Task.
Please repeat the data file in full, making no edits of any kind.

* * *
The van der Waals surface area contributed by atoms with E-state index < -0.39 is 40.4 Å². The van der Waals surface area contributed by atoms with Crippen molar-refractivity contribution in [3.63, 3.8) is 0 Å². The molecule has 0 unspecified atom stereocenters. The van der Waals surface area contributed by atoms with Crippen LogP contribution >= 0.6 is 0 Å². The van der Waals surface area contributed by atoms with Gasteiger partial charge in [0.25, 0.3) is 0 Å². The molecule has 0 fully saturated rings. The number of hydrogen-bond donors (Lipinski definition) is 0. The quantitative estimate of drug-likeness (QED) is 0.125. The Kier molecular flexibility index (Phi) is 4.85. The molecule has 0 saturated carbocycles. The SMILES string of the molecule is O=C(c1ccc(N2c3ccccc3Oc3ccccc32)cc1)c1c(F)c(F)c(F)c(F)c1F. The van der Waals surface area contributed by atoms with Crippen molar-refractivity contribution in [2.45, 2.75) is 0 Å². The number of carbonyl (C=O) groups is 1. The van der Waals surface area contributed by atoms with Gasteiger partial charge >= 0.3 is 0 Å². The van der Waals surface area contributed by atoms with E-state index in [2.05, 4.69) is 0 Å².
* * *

The van der Waals surface area contributed by atoms with E-state index < -0.39 is 40.4 Å². The van der Waals surface area contributed by atoms with Crippen molar-refractivity contribution in [3.63, 3.8) is 0 Å². The molecule has 0 unspecified atom stereocenters. The van der Waals surface area contributed by atoms with Crippen LogP contribution >= 0.6 is 0 Å². The van der Waals surface area contributed by atoms with Gasteiger partial charge in [0.25, 0.3) is 0 Å². The molecule has 0 fully saturated rings. The number of hydrogen-bond donors (Lipinski definition) is 0. The quantitative estimate of drug-likeness (QED) is 0.125. The Kier molecular flexibility index (Phi) is 4.85. The molecule has 0 saturated carbocycles. The SMILES string of the molecule is O=C(c1ccc(N2c3ccccc3Oc3ccccc32)cc1)c1c(F)c(F)c(F)c(F)c1F. The van der Waals surface area contributed by atoms with Crippen molar-refractivity contribution in [2.45, 2.75) is 0 Å². The number of carbonyl (C=O) groups is 1. The van der Waals surface area contributed by atoms with Gasteiger partial charge >= 0.3 is 0 Å². The van der Waals surface area contributed by atoms with E-state index in [2.05, 4.69) is 0 Å².